Two New Species of Encrusting Anemones of the genus Neozoanthus Discovered and Described

Anemones of the genus Neozoanthus discovered by University of Ryukyuk researchers.

Written by
John Virata

Two new species of encrusting anemones have been found in the Pacific Ocean near southern Japan and on the Great Barrier Reef in Australia. The anemones are of the genus Neozoanthus and are described in a paper published in the journal Zookeys. The anemones, Neozoanthus uchina from the Middle Ryukyu Islands of southern Japan, and Neozoanthus caleyi of Australia’s Great Barrier Reef are small, with polyps that are 6mm in diameter or less and have red, gray, blue, or purple oral discs. According to the paper, the anemones can be found in coral reef systems with strong currents with some siltation. These species have symbiotic, photosynthetic, single-celled algae that enable them to get energy from the sun.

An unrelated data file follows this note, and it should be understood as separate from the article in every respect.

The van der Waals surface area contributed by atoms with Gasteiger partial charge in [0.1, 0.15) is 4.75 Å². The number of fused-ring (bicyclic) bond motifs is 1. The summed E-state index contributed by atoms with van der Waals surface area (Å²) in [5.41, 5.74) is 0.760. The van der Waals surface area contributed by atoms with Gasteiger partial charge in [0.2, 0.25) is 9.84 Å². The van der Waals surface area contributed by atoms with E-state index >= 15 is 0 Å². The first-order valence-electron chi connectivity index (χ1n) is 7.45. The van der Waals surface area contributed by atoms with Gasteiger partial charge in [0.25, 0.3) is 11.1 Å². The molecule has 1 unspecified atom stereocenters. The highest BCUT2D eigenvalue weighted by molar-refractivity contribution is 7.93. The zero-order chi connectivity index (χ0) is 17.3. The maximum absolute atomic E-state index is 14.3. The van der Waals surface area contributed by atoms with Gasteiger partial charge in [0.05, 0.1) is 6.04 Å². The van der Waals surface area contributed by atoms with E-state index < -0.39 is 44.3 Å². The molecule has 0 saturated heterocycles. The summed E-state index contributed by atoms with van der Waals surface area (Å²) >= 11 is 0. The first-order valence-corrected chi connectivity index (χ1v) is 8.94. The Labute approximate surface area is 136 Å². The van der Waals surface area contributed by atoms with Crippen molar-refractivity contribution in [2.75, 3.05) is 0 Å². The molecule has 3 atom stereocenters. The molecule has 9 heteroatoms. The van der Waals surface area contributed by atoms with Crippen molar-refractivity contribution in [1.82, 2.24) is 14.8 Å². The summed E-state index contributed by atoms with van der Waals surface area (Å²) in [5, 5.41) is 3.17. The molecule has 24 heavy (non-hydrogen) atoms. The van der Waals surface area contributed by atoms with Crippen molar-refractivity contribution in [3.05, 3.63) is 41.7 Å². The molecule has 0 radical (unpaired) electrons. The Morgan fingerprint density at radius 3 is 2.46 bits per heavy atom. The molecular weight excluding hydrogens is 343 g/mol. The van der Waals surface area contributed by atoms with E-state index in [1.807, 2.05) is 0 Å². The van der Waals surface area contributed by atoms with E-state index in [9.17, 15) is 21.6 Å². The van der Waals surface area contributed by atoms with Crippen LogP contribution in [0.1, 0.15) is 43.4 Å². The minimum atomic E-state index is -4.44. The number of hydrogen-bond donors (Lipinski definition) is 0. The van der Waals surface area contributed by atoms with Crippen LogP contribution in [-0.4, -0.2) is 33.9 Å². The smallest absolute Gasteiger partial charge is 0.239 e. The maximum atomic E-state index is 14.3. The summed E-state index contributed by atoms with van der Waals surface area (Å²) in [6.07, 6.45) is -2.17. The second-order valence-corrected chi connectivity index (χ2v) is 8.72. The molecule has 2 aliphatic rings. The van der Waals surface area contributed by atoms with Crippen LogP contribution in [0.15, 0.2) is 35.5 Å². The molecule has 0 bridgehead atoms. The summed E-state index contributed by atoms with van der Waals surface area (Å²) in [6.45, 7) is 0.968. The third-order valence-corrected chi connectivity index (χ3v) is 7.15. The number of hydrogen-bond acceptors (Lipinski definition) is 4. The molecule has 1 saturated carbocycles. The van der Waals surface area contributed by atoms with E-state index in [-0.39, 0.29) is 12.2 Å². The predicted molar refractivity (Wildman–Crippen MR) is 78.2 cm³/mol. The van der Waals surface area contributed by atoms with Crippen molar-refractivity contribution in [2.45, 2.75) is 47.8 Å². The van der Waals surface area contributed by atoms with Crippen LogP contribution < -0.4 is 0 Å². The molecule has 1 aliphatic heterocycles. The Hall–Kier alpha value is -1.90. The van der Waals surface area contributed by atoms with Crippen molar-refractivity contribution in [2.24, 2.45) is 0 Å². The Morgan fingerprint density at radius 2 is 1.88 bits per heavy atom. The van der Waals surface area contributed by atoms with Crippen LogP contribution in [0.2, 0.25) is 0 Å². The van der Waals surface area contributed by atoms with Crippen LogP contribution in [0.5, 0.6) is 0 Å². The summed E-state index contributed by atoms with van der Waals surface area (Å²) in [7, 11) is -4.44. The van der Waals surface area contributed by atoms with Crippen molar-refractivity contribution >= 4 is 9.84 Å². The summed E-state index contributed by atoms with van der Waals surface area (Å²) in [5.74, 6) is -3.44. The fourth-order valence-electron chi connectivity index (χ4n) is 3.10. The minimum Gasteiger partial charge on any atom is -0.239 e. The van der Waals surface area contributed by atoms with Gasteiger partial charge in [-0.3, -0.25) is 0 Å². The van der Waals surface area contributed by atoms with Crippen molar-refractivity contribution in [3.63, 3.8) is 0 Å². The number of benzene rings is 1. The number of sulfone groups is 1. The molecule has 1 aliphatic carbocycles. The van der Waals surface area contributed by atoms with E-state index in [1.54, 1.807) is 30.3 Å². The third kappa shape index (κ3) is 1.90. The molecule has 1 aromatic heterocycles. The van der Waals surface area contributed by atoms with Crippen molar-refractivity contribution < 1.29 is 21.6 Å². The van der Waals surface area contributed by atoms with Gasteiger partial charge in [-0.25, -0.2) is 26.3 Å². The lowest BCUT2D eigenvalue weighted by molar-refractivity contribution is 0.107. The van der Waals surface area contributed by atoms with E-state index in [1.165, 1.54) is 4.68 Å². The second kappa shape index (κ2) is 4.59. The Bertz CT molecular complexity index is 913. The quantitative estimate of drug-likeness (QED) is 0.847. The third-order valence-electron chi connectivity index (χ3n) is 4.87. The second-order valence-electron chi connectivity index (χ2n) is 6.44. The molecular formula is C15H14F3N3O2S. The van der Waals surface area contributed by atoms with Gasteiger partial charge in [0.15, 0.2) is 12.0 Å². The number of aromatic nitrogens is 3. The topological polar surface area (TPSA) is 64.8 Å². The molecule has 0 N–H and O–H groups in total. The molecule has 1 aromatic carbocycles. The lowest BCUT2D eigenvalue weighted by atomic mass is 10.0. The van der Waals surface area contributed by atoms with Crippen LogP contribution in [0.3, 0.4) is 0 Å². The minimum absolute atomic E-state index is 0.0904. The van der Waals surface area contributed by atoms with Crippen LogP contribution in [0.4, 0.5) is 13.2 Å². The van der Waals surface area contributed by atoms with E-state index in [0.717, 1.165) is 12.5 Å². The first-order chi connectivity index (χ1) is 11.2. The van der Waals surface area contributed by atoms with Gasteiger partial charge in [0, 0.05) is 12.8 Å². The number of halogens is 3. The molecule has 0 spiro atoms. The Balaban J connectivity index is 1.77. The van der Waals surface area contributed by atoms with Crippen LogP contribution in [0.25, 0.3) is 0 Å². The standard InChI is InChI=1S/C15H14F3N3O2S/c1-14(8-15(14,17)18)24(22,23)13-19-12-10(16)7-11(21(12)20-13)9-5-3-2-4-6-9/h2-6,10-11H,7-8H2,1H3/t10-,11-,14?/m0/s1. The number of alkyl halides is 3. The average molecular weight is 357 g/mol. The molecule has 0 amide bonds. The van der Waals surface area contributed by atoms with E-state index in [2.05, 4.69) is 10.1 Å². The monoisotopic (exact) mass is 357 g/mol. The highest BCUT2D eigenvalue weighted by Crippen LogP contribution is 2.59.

“We were very surprised in 2008 to discover Neozoanthus in the Pacific, in Japan,” University of the Ryukyus Associate Professor James Davis Reimer said in statement released by the university. Reimer said that he and graduate students Yuka Irei and Takuma Fujii initially thought the anemones were rare, but further research determined that the anemones are actually common in Japan. Reimer said that the discovery of these two species showcases that there are very few zoanthid researchers who are looking for new species, especially given these anemones were found in well researched regions of the world.

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